A Twitter friend wrote a really great post about wanting to stop “agreeing to disagree” with bigoted Christians. Personally, I have rarely “agreed to disagree”, but Crystal writes:

The truth is that I’ve grown very weary of the “agree to disagree” policy that is so often applied to issues surrounding same-sex relationships. The phrase “agree-to-disagree” implies that both positions (for and against) have merit– but in the case of civil rights, I don’t believe that’s possible. I simply do not believe that a person’s right to oppress is as valid as the rights of those experiencing the oppression. And I think we become complicit in oppression when we buy into the myth of the oppressor’s rights.

Christianity is a privileged class in this country, and at many times throughout history (including today) its religious leaders have been guilty of oppressing people whose humanity (as found in their religion or lack thereof, gender, race, ethnicity, nationality, etc.) they haven’t understood. This has happened in nearly every generation in which Christianity has existed– and in every case, there has always been some faction of people who said, “Those who wish to use scripture to marginalize others are entitled to their opinion.”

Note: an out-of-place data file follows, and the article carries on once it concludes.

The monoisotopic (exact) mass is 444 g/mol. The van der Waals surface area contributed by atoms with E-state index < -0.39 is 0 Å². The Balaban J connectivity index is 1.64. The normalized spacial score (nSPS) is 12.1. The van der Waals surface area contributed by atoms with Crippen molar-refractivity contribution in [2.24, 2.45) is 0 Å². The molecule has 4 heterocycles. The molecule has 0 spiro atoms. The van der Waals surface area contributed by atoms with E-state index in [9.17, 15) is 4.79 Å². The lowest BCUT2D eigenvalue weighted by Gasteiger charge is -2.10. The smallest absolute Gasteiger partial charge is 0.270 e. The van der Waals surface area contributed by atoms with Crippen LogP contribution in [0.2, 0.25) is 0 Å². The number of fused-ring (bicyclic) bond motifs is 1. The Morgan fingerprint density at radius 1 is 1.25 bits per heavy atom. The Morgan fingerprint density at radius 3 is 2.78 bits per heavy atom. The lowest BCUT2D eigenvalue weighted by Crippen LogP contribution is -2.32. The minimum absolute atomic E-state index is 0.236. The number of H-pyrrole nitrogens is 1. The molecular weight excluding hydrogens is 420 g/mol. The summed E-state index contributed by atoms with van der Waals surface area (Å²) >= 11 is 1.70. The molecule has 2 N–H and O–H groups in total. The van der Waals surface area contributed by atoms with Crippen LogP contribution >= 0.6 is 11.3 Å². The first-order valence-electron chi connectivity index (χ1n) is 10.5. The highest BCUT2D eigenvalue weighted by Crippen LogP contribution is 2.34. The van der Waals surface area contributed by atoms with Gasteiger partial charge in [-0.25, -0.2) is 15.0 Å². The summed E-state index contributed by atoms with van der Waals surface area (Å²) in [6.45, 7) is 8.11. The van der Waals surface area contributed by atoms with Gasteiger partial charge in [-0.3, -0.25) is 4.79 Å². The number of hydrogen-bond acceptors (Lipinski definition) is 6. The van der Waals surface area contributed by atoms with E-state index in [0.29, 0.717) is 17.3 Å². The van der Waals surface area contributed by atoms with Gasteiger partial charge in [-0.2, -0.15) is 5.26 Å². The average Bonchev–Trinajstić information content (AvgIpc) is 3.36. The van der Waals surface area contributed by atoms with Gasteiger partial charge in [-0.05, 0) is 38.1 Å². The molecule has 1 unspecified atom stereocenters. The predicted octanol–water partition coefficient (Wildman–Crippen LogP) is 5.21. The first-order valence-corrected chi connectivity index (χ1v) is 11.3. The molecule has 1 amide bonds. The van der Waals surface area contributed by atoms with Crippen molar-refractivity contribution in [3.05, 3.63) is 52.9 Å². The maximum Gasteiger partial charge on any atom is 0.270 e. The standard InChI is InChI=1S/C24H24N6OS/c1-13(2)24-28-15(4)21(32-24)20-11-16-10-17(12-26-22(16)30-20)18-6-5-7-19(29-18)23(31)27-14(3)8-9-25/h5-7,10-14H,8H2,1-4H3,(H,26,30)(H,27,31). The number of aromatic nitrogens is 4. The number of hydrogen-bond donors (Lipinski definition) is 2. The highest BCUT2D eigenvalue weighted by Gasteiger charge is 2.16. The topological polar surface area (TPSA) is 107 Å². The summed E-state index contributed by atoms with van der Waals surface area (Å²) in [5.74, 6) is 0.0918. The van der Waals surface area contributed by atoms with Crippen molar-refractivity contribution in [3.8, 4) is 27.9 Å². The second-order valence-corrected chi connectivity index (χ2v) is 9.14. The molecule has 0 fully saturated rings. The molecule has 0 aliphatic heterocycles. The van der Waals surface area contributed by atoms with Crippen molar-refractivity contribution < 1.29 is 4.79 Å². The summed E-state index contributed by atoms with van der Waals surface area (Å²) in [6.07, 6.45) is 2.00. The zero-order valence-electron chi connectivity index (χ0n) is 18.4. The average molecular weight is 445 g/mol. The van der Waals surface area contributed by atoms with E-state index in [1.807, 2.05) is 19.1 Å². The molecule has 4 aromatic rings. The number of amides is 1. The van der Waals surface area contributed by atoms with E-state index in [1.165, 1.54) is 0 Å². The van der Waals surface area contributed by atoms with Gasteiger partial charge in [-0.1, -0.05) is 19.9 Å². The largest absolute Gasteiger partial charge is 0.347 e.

I can’t say that anymore. Even if it’s popular. Even if it’s politically correct. Even if it’s touted as the “peaceful” thing to do.

Those who use scripture to belittle, marginalize or discriminate against other people are NOT entitled to do so. There is no merit in a position that minimizes a person’s worth based on his or her sexual orientation– even if he or she believes God has given him or her the divine right to carry out such discrimination. “Agreeing to disagree” is not the helpful or peaceful thing to do in a situation where oppression is the problem. The helpful and peaceful thing to do is to call oppression what it is: Bigotry. Socially violent. Absolutely and totally wrong.

I rarely comment on blogs (although I’m finding myself enjoying it lately!), but apparently I really liked Crystal’s post because I wrote a novel. Yes, a massive response. Here it is, but for those of you who hate reading novels, here’s the run down–